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I'm learning how to use a debugger and wonder if I'm missing the obvious.

My simple script includes two functions that work OK. The main code calls them repeatedly. Is there an easy way to single-step through ONLY the calling code, while the functions and the libraries they use run at normal speed?

I'm using python 2.7 and pyscripter, but I'd imagine that people might want this in other debuggers and languages. Perhaps there's a way to mark sections of code as trusted, and single-step the rest?

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It's called step over. –  Dani May 24 '12 at 16:11
    
Thanks for the clue Dani! –  Paul May 24 '12 at 16:40

1 Answer 1

With search help from Dani's comment, I found several great explanations elsewhere on Stack Overflow. My favorite, from polygenelubricants on this Eclipse question:

When debugging lines of code, here are the usual scenarios:

  • (Step Into) A method is about to be invoked, and you want to debug into the code of that method, so the next step is to go into that method and continue debugging step-by-step.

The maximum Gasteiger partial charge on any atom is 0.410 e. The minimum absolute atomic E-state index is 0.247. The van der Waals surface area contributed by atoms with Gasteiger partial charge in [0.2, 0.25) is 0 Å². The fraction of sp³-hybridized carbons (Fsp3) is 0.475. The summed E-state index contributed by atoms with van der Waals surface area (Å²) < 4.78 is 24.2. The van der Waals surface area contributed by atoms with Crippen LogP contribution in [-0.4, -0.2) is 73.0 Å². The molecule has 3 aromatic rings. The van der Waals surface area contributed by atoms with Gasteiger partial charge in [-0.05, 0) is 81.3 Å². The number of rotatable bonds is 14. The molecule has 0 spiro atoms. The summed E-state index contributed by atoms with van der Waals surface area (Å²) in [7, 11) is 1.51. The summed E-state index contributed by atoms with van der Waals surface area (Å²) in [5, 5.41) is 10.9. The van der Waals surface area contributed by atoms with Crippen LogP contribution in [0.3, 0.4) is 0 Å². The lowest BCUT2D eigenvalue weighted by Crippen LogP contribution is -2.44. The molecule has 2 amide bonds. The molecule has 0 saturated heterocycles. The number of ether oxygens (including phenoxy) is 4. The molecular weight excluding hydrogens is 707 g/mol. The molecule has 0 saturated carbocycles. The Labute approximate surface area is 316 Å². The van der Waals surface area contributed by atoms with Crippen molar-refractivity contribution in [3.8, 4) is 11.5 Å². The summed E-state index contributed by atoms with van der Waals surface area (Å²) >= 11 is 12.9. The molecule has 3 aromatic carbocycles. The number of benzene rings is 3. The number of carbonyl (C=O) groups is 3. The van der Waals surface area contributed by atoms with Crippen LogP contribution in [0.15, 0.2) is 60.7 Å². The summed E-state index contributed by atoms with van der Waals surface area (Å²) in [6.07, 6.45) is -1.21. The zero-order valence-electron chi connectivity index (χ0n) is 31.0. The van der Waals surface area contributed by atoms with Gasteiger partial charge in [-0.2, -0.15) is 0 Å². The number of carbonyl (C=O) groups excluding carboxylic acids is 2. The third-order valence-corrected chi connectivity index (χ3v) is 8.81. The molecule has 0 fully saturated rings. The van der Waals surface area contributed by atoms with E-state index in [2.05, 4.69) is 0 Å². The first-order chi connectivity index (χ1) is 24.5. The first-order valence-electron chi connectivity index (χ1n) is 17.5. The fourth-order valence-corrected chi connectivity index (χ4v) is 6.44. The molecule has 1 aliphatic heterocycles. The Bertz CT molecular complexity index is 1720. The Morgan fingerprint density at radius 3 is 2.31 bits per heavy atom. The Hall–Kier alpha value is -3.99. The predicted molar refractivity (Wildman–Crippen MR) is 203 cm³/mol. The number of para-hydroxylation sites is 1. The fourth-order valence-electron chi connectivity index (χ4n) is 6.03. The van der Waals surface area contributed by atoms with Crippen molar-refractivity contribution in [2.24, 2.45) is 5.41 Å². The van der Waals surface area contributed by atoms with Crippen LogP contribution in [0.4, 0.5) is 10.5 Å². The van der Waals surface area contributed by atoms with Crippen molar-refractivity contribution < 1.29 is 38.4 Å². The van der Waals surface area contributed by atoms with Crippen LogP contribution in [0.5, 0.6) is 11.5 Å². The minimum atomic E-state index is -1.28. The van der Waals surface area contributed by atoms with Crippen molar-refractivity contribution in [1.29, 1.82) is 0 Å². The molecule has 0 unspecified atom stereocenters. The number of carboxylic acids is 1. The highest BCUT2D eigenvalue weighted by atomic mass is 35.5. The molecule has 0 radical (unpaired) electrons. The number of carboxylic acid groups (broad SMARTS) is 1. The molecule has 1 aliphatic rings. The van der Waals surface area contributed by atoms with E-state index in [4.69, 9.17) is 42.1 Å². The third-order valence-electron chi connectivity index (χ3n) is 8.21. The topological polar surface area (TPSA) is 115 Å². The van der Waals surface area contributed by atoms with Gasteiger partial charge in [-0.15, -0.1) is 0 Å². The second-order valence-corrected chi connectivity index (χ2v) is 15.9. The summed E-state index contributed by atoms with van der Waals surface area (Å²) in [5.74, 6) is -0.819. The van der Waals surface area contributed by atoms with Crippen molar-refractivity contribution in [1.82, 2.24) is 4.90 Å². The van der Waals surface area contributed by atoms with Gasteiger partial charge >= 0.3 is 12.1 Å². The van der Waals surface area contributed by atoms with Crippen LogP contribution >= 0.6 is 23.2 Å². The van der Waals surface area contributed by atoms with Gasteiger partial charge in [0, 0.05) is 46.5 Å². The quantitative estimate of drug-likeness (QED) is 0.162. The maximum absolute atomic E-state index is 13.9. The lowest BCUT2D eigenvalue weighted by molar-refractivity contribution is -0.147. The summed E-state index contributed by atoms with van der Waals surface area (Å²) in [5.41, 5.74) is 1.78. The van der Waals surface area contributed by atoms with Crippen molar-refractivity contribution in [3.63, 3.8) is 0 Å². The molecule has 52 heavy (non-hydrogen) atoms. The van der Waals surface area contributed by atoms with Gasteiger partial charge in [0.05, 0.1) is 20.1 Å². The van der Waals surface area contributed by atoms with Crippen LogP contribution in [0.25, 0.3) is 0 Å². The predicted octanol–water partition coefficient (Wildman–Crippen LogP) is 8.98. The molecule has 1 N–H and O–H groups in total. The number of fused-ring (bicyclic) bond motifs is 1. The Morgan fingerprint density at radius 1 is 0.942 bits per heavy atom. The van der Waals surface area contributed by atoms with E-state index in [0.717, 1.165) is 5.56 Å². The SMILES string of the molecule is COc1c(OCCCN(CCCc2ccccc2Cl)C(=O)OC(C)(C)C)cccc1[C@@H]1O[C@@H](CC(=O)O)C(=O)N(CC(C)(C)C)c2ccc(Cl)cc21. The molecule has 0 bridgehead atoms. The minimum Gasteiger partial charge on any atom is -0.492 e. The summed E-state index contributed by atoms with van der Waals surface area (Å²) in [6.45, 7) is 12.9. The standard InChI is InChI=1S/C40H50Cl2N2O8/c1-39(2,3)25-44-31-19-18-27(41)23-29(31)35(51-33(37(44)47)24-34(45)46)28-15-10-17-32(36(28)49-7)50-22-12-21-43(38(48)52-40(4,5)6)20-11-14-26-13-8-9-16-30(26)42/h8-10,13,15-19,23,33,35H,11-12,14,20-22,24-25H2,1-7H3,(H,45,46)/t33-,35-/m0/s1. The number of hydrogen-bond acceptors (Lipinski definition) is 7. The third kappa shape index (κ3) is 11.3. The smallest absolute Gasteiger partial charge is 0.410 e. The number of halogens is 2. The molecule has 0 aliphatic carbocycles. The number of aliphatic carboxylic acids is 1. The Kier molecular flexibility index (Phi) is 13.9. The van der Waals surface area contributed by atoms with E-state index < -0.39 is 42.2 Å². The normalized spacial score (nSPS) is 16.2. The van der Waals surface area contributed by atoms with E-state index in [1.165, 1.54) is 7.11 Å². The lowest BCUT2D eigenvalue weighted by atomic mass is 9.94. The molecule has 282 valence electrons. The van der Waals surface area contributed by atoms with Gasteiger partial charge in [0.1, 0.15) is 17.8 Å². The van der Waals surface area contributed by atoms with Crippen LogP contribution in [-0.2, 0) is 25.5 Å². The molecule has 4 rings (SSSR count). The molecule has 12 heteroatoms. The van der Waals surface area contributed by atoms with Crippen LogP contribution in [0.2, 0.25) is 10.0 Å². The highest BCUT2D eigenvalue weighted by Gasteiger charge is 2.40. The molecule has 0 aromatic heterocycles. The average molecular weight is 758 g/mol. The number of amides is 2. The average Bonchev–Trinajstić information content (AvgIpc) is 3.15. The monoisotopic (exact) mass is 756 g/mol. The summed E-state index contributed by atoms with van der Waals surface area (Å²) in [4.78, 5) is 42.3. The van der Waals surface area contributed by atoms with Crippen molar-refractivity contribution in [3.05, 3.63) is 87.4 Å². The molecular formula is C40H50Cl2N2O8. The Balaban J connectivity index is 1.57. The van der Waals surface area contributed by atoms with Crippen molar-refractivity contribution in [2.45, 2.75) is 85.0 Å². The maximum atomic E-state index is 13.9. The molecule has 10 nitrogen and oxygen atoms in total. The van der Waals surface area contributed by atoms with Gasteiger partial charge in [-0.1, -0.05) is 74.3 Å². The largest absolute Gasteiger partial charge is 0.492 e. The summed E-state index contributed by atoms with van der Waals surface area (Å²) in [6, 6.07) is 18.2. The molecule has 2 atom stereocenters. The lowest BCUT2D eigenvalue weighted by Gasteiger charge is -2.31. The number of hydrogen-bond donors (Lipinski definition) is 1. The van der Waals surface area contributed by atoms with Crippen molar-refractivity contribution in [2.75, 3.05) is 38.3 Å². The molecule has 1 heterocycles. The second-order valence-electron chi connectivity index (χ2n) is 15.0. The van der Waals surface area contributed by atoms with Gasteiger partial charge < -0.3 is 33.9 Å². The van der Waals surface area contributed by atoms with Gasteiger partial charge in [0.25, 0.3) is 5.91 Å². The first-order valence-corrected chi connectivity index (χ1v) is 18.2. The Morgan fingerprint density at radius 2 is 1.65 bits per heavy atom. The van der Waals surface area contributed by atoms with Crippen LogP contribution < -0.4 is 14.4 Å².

• (Step Over) A method is about to be invoked, but you're not interested in debugging this particular invocation, so you want the debugger to execute that method completely as one entire step.

  • (Step Return) You're done debugging this method step-by-step, and you just want the debugger to run the entire method until it returns as one entire step.

  • (Resume) You want the debugger to resume "normal" execution instead of step-by-step.

  • (Line Breakpoint) You don't care how it got there, but if execution reaches a particular line of code, you want the debugger to temporarily pause execution there so you can decide what to do.

Eclipse has other advanced debugging features, but these are the basic fundamentals.

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